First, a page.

starter culture  An inoculum, consisting of a mixture of carefully selected microorganisms, used to start a commercial fermentation.
(See page(s) 978)
stationary phase (sta_shun-er²e) The phase  of microbial growth in a batch culture when population growth ceases and the growth curve levels off.
(See page(s) 114)
statistics (stah-tis_tiks)  The mathematics of the collection, organization, and interpretation of numerical data.
(See page(s) 849)
stem-nodulating rhizobia  Rhizobia (members of the genera Rhizobium, Bradyrhizobium, and Azorhizobium) that produce nitrogen-fixing structures above the soil surface on plant stems. These most often are observed in tropical plants and produced by Azorhizobium.
(See page(s) 682)
sterilization (ster²ùõ-lùõ-za_shun)  The process by which all living cells, viable spores, viruses, and viroids are either destroyed or removed from an object or habitat.
(See page(s) 137)
stigma (stig_mah)  A light-sensitive eyespot, which is found in some algae and photosynthetic protozoa; it is believed to be involved in phototaxis, at least in some cases.
(See page(s) 575)
stoneworts  A group of approximately 250 species of algae that have a complex growth pattern, with nodal regions from which whorls of branches arise; they are abundant in fresh to brackish waters.
(See page(s) 576)
strain  A population of organisms that descends from a single organism or pure culture isolate.
(See page(s) 425)
streak plate  A petri dish of solid culture medium with isolated microbial colonies growing on its surface, which has been prepared by spreading a microbial mixture over the agar surface, using an inoculating loop.
(See page(s) 107)
streptococcal pneumonia  An endogenous infection of the lungs caused by Streptococcus pneumoniae that occurs in predisposed individuals.
(See page(s) 905)
streptococcal sore throat (strep²to-kok_al)  One of the most common bacterial infections of humans. It is commonly referred to as "strep throat." The disease is spread by droplets of saliva or nasal secretions and is caused by Streptococcus spp. (particularly group A streptococci).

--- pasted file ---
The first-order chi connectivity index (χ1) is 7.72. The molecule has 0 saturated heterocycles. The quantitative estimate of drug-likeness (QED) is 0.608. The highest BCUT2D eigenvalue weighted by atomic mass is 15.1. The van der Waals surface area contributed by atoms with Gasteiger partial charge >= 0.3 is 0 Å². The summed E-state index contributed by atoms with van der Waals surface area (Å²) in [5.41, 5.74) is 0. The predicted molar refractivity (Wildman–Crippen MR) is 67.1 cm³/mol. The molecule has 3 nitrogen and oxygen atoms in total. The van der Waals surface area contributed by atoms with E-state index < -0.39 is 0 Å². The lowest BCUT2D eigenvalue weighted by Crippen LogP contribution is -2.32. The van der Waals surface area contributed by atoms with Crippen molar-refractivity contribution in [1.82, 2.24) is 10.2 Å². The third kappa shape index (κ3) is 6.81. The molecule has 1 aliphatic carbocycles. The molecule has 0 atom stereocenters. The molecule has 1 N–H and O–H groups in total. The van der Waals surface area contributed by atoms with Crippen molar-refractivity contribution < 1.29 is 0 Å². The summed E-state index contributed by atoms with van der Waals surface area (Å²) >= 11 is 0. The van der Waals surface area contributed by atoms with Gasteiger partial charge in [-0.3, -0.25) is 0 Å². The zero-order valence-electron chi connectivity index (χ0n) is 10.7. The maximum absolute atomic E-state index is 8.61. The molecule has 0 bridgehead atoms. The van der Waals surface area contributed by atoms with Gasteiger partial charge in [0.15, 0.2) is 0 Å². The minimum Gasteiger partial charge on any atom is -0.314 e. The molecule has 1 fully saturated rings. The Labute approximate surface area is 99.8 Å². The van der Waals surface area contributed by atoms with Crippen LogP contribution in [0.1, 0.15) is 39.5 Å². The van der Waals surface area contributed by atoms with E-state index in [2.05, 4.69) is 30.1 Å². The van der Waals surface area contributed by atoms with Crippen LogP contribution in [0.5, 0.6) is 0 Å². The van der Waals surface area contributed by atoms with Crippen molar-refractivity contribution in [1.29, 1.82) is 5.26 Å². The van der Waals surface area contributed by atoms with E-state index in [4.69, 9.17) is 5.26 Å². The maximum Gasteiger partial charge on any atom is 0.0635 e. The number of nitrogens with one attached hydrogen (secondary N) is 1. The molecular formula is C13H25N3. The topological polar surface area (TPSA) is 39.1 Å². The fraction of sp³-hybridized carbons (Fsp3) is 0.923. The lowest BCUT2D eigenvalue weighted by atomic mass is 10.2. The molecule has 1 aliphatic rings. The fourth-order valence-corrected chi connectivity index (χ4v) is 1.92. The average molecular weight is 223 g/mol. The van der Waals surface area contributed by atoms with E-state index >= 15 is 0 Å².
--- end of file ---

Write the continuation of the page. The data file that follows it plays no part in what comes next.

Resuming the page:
(See page(s) 905)
streptolysin-O (SLO) (strep-tol_ùõ-sin)  A specific hemolysin produced by Streptococcus pyogenes that is inactivated by oxygen (hence the "O" in its name). SLO causes beta-hemolysis of blood cells on agar plates incubated anaerobically.
(See page(s) 797)
streptolysin-S (SLS)  A product produced by Streptococcus pyogenes that is bound to the bacterial cell but may sometimes be released. SLS causes beta hemolysis on aerobically incubated blood-agar plates and can act as a leukocidin by killing leukocytes that phagocytose the bacterial cell to which it is bound.
(See page(s) 797)
streptomycin (strep_to-mi²sin)  A bactericidal aminoglycoside antibiotic produced by Streptomyces griseus.
(See page(s) 816)
strict anaerobes  See obligate anaerobes.
(See page(s) 127)
stroma (stro_mah)  The chloroplast matrix that is the location of the photosynthetic carbon dioxide fixation reactions.
(See page(s) 85)
stromatolite (stro²mah-to_løõt)  Dome-like microbial mat communities consisting of filamentous photosynthetic bacteria and occluded sediments (often calcareous or siliceous). They usually have a laminar structure. Many are fossilized, but some modern forms occur.
(See page(s) 423)
structural gene  A gene that codes for the synthesis of a polypeptide or polynucleotide with a nonregulatory function.
(See page(s) 277)
subacute sclerosing panencephalitis  Diffuse inflammation of the brain resulting from virus and prion infections.
(See page(s) 874)
subgingival plaque (sub-jin_jùõ-val)  The plaque that forms at the dentogingival margin and extends down into the gingival tissue.
(See page(s) 936)
substrate-level phosphorylation  The synthesis of ATP from ADP by phosphorylation coupled with the exergonic breakdown of a high-energy organic substrate molecule.
(See page(s) 177)
subsurface biosphere  The region below the plant root zone where microbial populations can grow and function.
(See page(s) 691)
sulfate reduction (sul_føat)  The process of sulfate use as an oxidizing agent, which results in the accumulation of reduced forms of sulfur such as sulfide, or incorporation of sulfur into organic molecules, usually as sulfhydryl groups.